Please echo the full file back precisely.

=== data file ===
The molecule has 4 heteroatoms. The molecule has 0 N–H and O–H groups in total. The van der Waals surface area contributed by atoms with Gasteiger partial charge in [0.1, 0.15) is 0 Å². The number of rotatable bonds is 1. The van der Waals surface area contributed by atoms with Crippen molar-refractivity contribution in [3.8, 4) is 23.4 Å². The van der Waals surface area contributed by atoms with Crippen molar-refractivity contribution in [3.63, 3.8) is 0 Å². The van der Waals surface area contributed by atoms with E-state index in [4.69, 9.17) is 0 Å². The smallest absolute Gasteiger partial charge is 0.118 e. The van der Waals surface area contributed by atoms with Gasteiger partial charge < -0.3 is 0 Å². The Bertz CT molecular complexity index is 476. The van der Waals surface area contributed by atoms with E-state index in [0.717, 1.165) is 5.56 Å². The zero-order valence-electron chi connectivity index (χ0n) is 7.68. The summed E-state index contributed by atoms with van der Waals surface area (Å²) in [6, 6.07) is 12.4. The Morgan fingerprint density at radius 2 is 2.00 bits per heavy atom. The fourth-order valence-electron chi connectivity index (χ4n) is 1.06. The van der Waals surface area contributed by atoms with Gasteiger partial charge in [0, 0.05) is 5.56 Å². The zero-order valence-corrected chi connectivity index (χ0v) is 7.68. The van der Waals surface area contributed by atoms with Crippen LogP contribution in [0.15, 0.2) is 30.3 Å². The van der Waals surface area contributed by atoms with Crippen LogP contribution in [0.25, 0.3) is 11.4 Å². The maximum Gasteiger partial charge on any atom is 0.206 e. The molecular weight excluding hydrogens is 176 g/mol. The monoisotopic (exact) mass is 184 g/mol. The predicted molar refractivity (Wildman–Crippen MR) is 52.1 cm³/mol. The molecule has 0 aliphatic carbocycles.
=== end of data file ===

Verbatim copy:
The molecule has 4 heteroatoms. The molecule has 0 N–H and O–H groups in total. The van der Waals surface area contributed by atoms with Gasteiger partial charge in [0.1, 0.15) is 0 Å². The number of rotatable bonds is 1. The van der Waals surface area contributed by atoms with Crippen molar-refractivity contribution in [3.8, 4) is 23.4 Å². The van der Waals surface area contributed by atoms with Crippen molar-refractivity contribution in [3.63, 3.8) is 0 Å². The van der Waals surface area contributed by atoms with E-state index in [4.69, 9.17) is 0 Å². The smallest absolute Gasteiger partial charge is 0.118 e. The van der Waals surface area contributed by atoms with Gasteiger partial charge < -0.3 is 0 Å². The Bertz CT molecular complexity index is 476. The van der Waals surface area contributed by atoms with E-state index in [0.717, 1.165) is 5.56 Å². The zero-order valence-electron chi connectivity index (χ0n) is 7.68. The summed E-state index contributed by atoms with van der Waals surface area (Å²) in [6, 6.07) is 12.4. The Morgan fingerprint density at radius 2 is 2.00 bits per heavy atom. The fourth-order valence-electron chi connectivity index (χ4n) is 1.06. The van der Waals surface area contributed by atoms with Gasteiger partial charge in [0, 0.05) is 5.56 Å². The zero-order valence-corrected chi connectivity index (χ0v) is 7.68. The van der Waals surface area contributed by atoms with Crippen LogP contribution in [0.15, 0.2) is 30.3 Å². The van der Waals surface area contributed by atoms with Crippen LogP contribution in [0.25, 0.3) is 11.4 Å². The maximum Gasteiger partial charge on any atom is 0.206 e. The molecular weight excluding hydrogens is 176 g/mol. The monoisotopic (exact) mass is 184 g/mol. The predicted molar refractivity (Wildman–Crippen MR) is 52.1 cm³/mol. The molecule has 0 aliphatic carbocycles.